At What Cost Is Repealing the SGR?

In the Medicare Payment Advisory Commission’s (MedPAC) Sept. 15 report “Moving Forward from the Sustainable Growth Rate System,” the agency addresses the problems with the Sustainable Growth Rate (SGR) system—namely, the current call for a 30 percent pay cut to 2012 physician fee schedule (PFS) services. But repealing the SGR and putting a recommended 10-year freeze across all services would cost in the neighborhood of $300 billion.

Paying for an SGR repeal would indeed require significant offsets. But which health care sector would be most affected, and how? MedPAC answered those questions in a draft options list it posted Sept. 20 on its website.

Draft options for offsetting the budgetary cost of SGR repeal under consideration by MedPAC are divided into two tiers:

Tier I – Would produce an estimated $50 billion from MedPAC past recommendations.

Tier II – Would produce an estimated $180 billion from other sources (Congressional Budget Office, U.S. Department of Health & Human Services (HHS) and its operating divisions, etc.) and MedPAC analysis.

Tier 1: MedPAC Work

The proposed offsets in this first tier include 13 actions that MedPAC has recommended in past Reports to Congress. They are:

  1. Copayment for home health episode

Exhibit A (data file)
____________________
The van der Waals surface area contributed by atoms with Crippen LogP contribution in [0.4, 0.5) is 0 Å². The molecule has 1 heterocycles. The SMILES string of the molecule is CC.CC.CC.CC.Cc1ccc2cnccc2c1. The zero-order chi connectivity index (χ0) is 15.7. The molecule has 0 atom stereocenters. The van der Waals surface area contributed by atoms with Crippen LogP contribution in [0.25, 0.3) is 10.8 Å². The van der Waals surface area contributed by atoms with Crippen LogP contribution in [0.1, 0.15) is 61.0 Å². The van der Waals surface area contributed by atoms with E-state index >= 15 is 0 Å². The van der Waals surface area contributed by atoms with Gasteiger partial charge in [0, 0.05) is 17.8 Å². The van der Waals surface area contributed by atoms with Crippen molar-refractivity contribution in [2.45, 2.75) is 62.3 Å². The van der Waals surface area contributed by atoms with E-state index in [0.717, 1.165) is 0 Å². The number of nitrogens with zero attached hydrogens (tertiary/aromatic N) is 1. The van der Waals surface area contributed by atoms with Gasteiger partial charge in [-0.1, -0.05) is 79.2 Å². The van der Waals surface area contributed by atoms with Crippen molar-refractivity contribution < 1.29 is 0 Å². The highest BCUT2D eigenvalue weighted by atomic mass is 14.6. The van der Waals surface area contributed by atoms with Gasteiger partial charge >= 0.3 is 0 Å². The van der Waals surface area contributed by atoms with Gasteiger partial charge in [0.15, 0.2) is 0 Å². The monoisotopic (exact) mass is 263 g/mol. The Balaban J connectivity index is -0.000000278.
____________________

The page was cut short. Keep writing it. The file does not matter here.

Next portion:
2. Hospital update of 1 percent for 2012 and documentation and coding improvements (DCI) recovery
  3. Dialysis update of 1 percent for 2012
  4. Hospice update of 1 percent for 2012
  5. Apply the competitive bidding offset to all competition-eligible durable medical equipment (DME) categories starting in 2012
  6. Apply the competitive bidding offset to the DME categories never subject to competitive bidding
  7. Repeal Medicare Advantage (MA) quality bonus demonstration
  8. Rebase home health (HH) in 2013 and no update in 2012
  9. No inpatient rehabilitative facility (IRF) update in 2012
  10. No long-term care hospital (LTCH) update for 2012
  11. Raise the compliance threshold for IRFs to 75 percent
  12. Ambulatory surgery center (ASC) update of 0.5 percent for 2012 and report on cost and quality
  13. Program integrity: prior authorization for imaging by outlier physicians

Tier II: Other Medicare

A second tier would provide Congress further assistance in offsetting the budgetary cost of SGR repeal. Note, however, that the following 16 offsets have not been voted on or previously recommended by MedPAC.

  1. Part D LIS cost sharing policy to encourage substitution
  2. Apply an excise tax to medigap plans
  3. Program integrity: pre-payment review of power wheelchairs
  4. Require manufacturers to provide Medicaid-level rebates for dual eligibles
  5. Bundled payment for hospital and physician during the admission